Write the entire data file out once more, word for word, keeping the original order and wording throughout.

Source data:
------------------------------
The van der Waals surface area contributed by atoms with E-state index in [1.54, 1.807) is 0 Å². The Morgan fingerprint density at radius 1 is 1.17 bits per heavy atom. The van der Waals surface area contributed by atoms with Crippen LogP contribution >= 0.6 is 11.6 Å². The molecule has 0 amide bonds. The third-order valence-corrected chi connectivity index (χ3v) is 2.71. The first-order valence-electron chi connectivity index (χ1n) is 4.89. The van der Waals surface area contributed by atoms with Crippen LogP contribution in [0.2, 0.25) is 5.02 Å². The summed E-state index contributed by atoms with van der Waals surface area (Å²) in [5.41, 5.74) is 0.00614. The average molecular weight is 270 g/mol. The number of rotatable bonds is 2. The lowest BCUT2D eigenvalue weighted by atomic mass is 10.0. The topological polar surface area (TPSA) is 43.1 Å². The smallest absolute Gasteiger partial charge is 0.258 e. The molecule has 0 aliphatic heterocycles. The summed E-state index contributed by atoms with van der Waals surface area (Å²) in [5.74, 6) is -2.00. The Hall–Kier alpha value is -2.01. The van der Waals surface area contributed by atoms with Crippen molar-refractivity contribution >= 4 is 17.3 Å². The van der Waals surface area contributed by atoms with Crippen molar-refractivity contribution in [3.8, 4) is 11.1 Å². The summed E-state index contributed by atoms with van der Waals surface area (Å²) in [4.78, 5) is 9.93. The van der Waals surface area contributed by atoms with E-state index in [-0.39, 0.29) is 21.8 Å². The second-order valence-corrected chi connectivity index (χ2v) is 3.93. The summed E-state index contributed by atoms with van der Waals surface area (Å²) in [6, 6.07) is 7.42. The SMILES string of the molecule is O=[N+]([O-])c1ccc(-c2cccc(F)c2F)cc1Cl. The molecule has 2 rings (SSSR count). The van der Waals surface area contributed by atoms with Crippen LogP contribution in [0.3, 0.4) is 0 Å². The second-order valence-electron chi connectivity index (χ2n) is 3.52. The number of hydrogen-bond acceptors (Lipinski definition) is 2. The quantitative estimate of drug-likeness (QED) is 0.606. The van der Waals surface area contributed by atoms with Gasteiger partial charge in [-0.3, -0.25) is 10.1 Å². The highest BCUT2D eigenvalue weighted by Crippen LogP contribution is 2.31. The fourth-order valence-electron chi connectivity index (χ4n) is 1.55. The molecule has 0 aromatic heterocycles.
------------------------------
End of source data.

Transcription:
The van der Waals surface area contributed by atoms with E-state index in [1.54, 1.807) is 0 Å². The Morgan fingerprint density at radius 1 is 1.17 bits per heavy atom. The van der Waals surface area contributed by atoms with Crippen LogP contribution >= 0.6 is 11.6 Å². The molecule has 0 amide bonds. The third-order valence-corrected chi connectivity index (χ3v) is 2.71. The first-order valence-electron chi connectivity index (χ1n) is 4.89. The van der Waals surface area contributed by atoms with Crippen LogP contribution in [0.2, 0.25) is 5.02 Å². The summed E-state index contributed by atoms with van der Waals surface area (Å²) in [5.41, 5.74) is 0.00614. The average molecular weight is 270 g/mol. The number of rotatable bonds is 2. The lowest BCUT2D eigenvalue weighted by atomic mass is 10.0. The topological polar surface area (TPSA) is 43.1 Å². The smallest absolute Gasteiger partial charge is 0.258 e. The molecule has 0 aliphatic heterocycles. The summed E-state index contributed by atoms with van der Waals surface area (Å²) in [5.74, 6) is -2.00. The Hall–Kier alpha value is -2.01. The van der Waals surface area contributed by atoms with Crippen molar-refractivity contribution >= 4 is 17.3 Å². The van der Waals surface area contributed by atoms with Crippen molar-refractivity contribution in [3.8, 4) is 11.1 Å². The summed E-state index contributed by atoms with van der Waals surface area (Å²) in [4.78, 5) is 9.93. The van der Waals surface area contributed by atoms with E-state index in [-0.39, 0.29) is 21.8 Å². The second-order valence-corrected chi connectivity index (χ2v) is 3.93. The summed E-state index contributed by atoms with van der Waals surface area (Å²) in [6, 6.07) is 7.42. The SMILES string of the molecule is O=[N+]([O-])c1ccc(-c2cccc(F)c2F)cc1Cl. The molecule has 2 rings (SSSR count). The van der Waals surface area contributed by atoms with Crippen LogP contribution in [0.3, 0.4) is 0 Å². The second-order valence-electron chi connectivity index (χ2n) is 3.52. The number of hydrogen-bond acceptors (Lipinski definition) is 2. The quantitative estimate of drug-likeness (QED) is 0.606. The van der Waals surface area contributed by atoms with Gasteiger partial charge in [-0.3, -0.25) is 10.1 Å². The highest BCUT2D eigenvalue weighted by Crippen LogP contribution is 2.31. The fourth-order valence-electron chi connectivity index (χ4n) is 1.55. The molecule has 0 aromatic heterocycles.